Saint of the Day – 23 December – Saint Ivo of Chartres (c 1040-1115) Bishop of Chartres, France from 1090 until his death, Confessor, Reformer, Defender of the Faith, Lawyer, Canon Lawyer, Teacher and Theologian, Writer. Born in c 1040 at Beauvais, France as Yves and died on 23 December 1115 of natural causes. Patronage – Canonists, Canon Lawyers. Also known as – Yves, Yvo, Ives.
The Roman Martyrology states: “In Chartres in France, Saint Ivo, Bishop, who re-established the Order of the Canons and did much work and wrote to promote harmony between the clergy and the civil powers and for the good of the Church.”
Ivo was born around 1040 near Beauvais (Rouen) to Ugo d’Auteuil and Ilmenberga, wealthy parents who gave him a good basic education, increased by the studies he continued at the University of Paris , already a great cultural centre at that time.
He continued his studies in theology in the Abbey of Le Bec in Normandy, where he met Saint Anselm of Canterbury, the great scholastic theologian. as a fellow student and as his teacher, the future Bishop, then a Monk, Lanfranc of Pavia, who became the Archbishop of Canterbury in 1070. Here he was Ordained as a Priest.
Ivo was then appointed Canon of Nesles in Picardy but after a few years he was recalled to Beauvais by Bishop Guido, who entrusted him with the direction of the newly founded Monastery of the Canons Regular of Saint-Quentin. Ivo became its guide from 1078 to 1090. Here Ivo established himself as one of the best teachers in France. St Quentin’s came to be known as a great school of theology. Ivo was skeptical of religious excess and always stressed moderation in practice.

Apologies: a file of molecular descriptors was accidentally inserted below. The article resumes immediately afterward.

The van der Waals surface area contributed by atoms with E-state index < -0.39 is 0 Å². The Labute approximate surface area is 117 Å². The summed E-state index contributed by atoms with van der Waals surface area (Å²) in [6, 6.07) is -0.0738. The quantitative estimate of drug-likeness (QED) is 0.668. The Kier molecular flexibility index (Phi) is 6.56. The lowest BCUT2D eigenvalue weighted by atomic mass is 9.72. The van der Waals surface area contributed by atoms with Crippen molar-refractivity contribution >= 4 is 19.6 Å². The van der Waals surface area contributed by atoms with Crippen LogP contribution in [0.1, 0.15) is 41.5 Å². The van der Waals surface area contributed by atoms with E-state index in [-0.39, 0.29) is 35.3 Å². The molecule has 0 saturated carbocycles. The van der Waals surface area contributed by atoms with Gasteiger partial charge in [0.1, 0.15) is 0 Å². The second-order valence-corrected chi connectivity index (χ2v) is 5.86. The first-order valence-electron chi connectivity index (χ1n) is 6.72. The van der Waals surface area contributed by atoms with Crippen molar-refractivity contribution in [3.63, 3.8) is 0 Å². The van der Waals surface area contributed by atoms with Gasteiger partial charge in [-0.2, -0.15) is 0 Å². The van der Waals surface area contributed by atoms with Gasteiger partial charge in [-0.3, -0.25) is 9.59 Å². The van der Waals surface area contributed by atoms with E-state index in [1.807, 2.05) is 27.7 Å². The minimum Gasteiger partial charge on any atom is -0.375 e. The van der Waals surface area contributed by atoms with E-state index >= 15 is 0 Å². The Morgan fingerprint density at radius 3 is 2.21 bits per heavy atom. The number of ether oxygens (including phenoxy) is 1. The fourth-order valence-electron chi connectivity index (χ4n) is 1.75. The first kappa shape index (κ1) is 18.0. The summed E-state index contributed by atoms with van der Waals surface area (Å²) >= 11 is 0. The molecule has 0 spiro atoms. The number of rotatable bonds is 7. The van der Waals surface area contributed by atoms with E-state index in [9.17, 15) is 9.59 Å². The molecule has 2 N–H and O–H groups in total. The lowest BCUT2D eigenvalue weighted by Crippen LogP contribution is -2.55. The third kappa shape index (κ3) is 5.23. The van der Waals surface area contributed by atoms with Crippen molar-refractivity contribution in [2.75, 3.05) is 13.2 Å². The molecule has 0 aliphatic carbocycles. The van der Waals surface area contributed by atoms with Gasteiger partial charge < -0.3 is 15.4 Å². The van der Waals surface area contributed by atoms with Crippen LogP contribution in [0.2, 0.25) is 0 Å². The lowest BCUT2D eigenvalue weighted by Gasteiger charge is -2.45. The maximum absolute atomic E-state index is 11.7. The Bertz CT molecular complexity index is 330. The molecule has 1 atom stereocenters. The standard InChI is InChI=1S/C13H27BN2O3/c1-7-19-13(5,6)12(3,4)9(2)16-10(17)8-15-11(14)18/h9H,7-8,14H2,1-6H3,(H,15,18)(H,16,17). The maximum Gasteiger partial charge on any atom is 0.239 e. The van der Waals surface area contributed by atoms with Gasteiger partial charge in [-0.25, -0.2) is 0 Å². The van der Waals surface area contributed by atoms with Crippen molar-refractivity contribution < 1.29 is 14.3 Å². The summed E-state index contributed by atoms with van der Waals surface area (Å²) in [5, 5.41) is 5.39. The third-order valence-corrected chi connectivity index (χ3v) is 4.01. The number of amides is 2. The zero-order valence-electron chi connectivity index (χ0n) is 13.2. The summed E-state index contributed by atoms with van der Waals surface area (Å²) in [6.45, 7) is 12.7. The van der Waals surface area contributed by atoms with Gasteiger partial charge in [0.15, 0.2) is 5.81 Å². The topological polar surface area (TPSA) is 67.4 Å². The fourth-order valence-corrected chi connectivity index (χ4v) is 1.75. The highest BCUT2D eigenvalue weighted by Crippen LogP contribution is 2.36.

He was about 50 years old when the clergy and faithful people of Chartres, where construction of the grandiose Gothic Cathedral would begin a few years later designated Ivo as their Bishop, replacing the deposed Godfrey accused of simony.
Goffred appealed to Rome but Pope Urban II ruled against him and confirmed the investiture of Ivo. His election to the See of Chartres was also confirmed by the King of France Philip I. At that point it was the Archbishop of Sens, Richer who opposed it, not having been consulted in the Roman trial against Godfrey. Ivo then, decided to go directly to the Pope, who, in the meantime, had had to leave Rome to take refuge in Capua, fleeing the army of the German Emperor Henry IV (1050 – 1106) engaged in the fight for investitures, already against the Pope Gregory VII his predecessor and it was in Capua, towards the end of 1090, that Pope Urban II Consecrated him Bishop of Chartres.
His strong faith, piety,and principles led to some troubles for him during his twenty-five year episcopacy at Chartres .The first years were marked by the clash with the French King Philip I, who had contracted an adulterous marriage with Bertranda of Montfort. Ivo opposed this and thus aroused the anger of the King who had him put in prison for many months. After his release, Ivo resumed his protests, both against the King and against the Bishops who were in favour of the adulterous relationship of the King and failed to defend Church doctrine. Finally, in 1095, Ivo resorted to Rome, so that the partisans of the King were rebuked and the King himself, was excommunicated. In this same year, Pope Urban II came to France to attend the Council of Clermont , where the foundations of the first Crusade were laid. Ivo was also present at this Council, as well as at that of Poitiers in 1100.